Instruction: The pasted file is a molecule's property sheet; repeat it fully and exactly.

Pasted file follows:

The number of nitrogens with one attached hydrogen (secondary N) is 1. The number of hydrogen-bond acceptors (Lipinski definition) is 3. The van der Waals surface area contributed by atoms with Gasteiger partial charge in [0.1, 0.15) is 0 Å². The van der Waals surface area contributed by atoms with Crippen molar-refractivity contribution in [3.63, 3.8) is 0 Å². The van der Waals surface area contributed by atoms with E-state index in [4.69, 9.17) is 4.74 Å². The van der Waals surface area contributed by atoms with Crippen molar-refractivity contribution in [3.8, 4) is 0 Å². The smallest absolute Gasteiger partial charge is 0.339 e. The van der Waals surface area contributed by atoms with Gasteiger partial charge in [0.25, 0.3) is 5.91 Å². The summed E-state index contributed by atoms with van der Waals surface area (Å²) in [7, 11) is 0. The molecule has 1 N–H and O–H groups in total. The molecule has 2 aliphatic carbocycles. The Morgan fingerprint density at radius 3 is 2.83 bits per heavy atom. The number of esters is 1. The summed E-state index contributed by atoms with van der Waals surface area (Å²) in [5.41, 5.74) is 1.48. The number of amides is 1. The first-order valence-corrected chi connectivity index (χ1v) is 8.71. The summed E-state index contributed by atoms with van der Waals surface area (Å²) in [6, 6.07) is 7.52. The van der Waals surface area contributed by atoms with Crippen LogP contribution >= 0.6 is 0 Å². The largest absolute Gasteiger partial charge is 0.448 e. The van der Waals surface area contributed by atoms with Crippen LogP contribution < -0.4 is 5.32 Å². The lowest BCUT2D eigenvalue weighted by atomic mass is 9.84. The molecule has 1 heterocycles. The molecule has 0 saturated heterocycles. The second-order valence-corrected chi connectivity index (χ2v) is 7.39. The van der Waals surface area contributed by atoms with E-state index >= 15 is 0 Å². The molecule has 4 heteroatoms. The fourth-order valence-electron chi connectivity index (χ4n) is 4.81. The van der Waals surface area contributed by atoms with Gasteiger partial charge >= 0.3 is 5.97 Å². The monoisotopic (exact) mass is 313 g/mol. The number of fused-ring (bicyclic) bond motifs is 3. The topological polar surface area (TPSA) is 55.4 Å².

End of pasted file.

The number of nitrogens with one attached hydrogen (secondary N) is 1. The number of hydrogen-bond acceptors (Lipinski definition) is 3. The van der Waals surface area contributed by atoms with Gasteiger partial charge in [0.1, 0.15) is 0 Å². The van der Waals surface area contributed by atoms with Crippen molar-refractivity contribution in [3.63, 3.8) is 0 Å². The van der Waals surface area contributed by atoms with E-state index in [4.69, 9.17) is 4.74 Å². The van der Waals surface area contributed by atoms with Crippen molar-refractivity contribution in [3.8, 4) is 0 Å². The smallest absolute Gasteiger partial charge is 0.339 e. The van der Waals surface area contributed by atoms with Gasteiger partial charge in [0.25, 0.3) is 5.91 Å². The summed E-state index contributed by atoms with van der Waals surface area (Å²) in [7, 11) is 0. The molecule has 1 N–H and O–H groups in total. The molecule has 2 aliphatic carbocycles. The Morgan fingerprint density at radius 3 is 2.83 bits per heavy atom. The number of esters is 1. The summed E-state index contributed by atoms with van der Waals surface area (Å²) in [5.41, 5.74) is 1.48. The number of amides is 1. The first-order valence-corrected chi connectivity index (χ1v) is 8.71. The summed E-state index contributed by atoms with van der Waals surface area (Å²) in [6, 6.07) is 7.52. The van der Waals surface area contributed by atoms with Crippen LogP contribution >= 0.6 is 0 Å². The largest absolute Gasteiger partial charge is 0.448 e. The van der Waals surface area contributed by atoms with Crippen LogP contribution < -0.4 is 5.32 Å². The lowest BCUT2D eigenvalue weighted by atomic mass is 9.84. The molecule has 1 heterocycles. The molecule has 0 saturated heterocycles. The second-order valence-corrected chi connectivity index (χ2v) is 7.39. The van der Waals surface area contributed by atoms with E-state index >= 15 is 0 Å². The molecule has 4 heteroatoms. The fourth-order valence-electron chi connectivity index (χ4n) is 4.81. The van der Waals surface area contributed by atoms with Gasteiger partial charge >= 0.3 is 5.97 Å². The monoisotopic (exact) mass is 313 g/mol. The number of fused-ring (bicyclic) bond motifs is 3. The topological polar surface area (TPSA) is 55.4 Å².